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Remembering Sanjay Mortimer, Pioneer And Visionary In 3D Printing

Over the weekend, Sanjay Mortimer passed away. This is a tremendous blow to the many people who he touched directly and indirectly throughout his life. We will remember Sanjay as pioneer, hacker, and beloved spokesperson for the 3D printing community.

If you’ve dabbled in 3D printing, you might recall Sanjay as the charismatic director and co-founder of the extrusion company E3D. He was always brimming with enthusiasm to showcase something that he and his company had been developing to push 3D printing further and further. But he was also thoughtful and a friend to many in the community.

Let’s talk about some of his footprints.

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Prusa XL Goes Big, But That’s Only Half The Story

For a few years now it’s been an open secret that Prusa Research was working on a larger printer named, imaginatively enough, the Prusa XL. Positioned at the opposite end of their product spectrum from the wildly popular Prusa Mini, this upper-tier machine would be for serious hobbyists or small companies that need to print single-part objects that were too large for their flagship i3 MK3S+ printer. Unfortunately, the global COVID-19 pandemic made it difficult for the Czech company to focus on bringing a new product to market, to the point that some had begun to wonder if we’d ever see this mythical machine.

But now, finally, the wait is over. Or perhaps, it’s just beginning. That’s because while Prusa Research has officially announced their new XL model and opened preorders for the $1,999+ USD printer, it’s not expected to ship until at least the second quarter of 2022. That’s already a pretty substantial lead time, but given Prusa’s track record when it comes to product launches, we wouldn’t be surprised if early adopters don’t start seeing their machines until this time next year.

So what do you get for your money? Well, not an over-sized Prusa i3, that’s for sure. While many had speculated the XL would simply be a larger version of the company’s popular open source printer with a few modern niceties like a 32-bit control board sprinkled in, the reality is something else entirely. While the high purchase price and ponderous dimensions of the new machine might make it a tough sell for many in the hacker and maker communities, there’s little question that the technical improvements and innovations built into the Prusa XL provide a glimpse of the future for the desktop 3D printer market as a whole.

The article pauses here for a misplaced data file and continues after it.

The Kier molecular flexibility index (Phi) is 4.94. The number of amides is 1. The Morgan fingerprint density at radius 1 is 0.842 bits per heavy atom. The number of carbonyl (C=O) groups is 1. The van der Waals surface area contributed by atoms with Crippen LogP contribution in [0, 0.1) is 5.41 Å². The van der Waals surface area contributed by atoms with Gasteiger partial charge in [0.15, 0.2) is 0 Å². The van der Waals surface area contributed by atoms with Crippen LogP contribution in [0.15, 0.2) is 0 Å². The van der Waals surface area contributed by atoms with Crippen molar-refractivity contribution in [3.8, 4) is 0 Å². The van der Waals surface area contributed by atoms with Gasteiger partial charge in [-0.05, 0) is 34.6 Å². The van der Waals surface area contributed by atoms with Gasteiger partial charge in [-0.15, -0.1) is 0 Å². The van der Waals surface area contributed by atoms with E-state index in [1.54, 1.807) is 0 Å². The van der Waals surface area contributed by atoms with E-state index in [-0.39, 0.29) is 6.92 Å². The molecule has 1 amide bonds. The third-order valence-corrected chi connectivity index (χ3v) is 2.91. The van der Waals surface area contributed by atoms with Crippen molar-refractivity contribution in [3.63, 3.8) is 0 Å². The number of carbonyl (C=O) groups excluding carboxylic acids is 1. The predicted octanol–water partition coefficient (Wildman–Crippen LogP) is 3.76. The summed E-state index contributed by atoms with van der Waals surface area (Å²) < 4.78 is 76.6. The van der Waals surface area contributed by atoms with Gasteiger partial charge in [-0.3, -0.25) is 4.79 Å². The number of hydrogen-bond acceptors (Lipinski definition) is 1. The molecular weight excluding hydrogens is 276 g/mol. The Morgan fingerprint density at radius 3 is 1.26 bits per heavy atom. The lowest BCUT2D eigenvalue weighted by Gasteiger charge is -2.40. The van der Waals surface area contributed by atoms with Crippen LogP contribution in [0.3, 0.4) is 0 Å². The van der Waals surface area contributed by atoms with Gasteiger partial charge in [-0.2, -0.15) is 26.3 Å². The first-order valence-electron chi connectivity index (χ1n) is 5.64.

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Can A 3D Printer Print Better Filament For Itself?

3D printed parts are generally no way near the strength of an equivalent injection moulded part and techniques such as a sustained heat treatment, though effective usually distort the part beyond use.

[CNC Kitchen] was investigating the results (video, embedded below) of a recent paper, that described a novel ABS filament reinforced by a “star” shaped Polycarbonate core, an arrangement the authors claim is resilient to deformation during the annealing process often necessary to increase part strength. While the researchers had access to specialised equipment needed to manufacture such a composite material, [CNC Kitchen’s] solution of simply using his dual extruder setup to directly print the required hybrid filament is something we feel, strongly resonates with the now old school, RepRap “print your printer” sentiment.

The printed filament seems to have reasonable dimensional accuracy and passing the printed spool through a heater block without the nozzle attached, ensured there would be no obvious clogs. The rest of the video focuses on a very thorough comparison of strength and deformation between the garden variety Polycarbonate, ABS and this new hybrid filament after the annealing process. Although he concludes with mixed results, just being able to combine and print your own hybrid filament is super cool and a success in its own right!

Interested in multi-material filaments? Check out our article on a more conventional approach which does not involve printing it yourself!

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Giant 3D Printer For Giant Projects

Established FDM 3D printers designs generally lead themselves well to being scaled up, as long as you keep frame stiffness, alignment and movement in mind. [Ivan Miranda] needed a big printer for his big projects (videos below), so he built his own i3 style printer with a 800 mm × 500 mm usable print bed and about 500 mm vertical print height.

The frame of the new machine is built using 20×20 and 20×40 aluminium V-slot extrusions with some square tubing for reinforcement. To move all the weight, all 3 axes are driven by double NEMA17 steppers, via a DUET3D board with an expansion board for the extra motors. The extruder is the new E3D Hemera with a 0.8 mm nozzle. The print bed is a mirror, on top of the aluminium plate, headed by a large silicone heat pad. The first bed version used a smaller heat pad directly on the back of the mirror, but it heated up unevenly and the mirror ended up cracking. Look out for the ingeniously lightweight and simple cable management to the extruder. When all was said and done he printed a 800 mm long size 66 wrench as a test piece with zero warp, which is pretty good even for PLA. This project is also a perfect example of the power of 3D printing for rapid iterative development, as lot of the printed fittings went through multiple versions.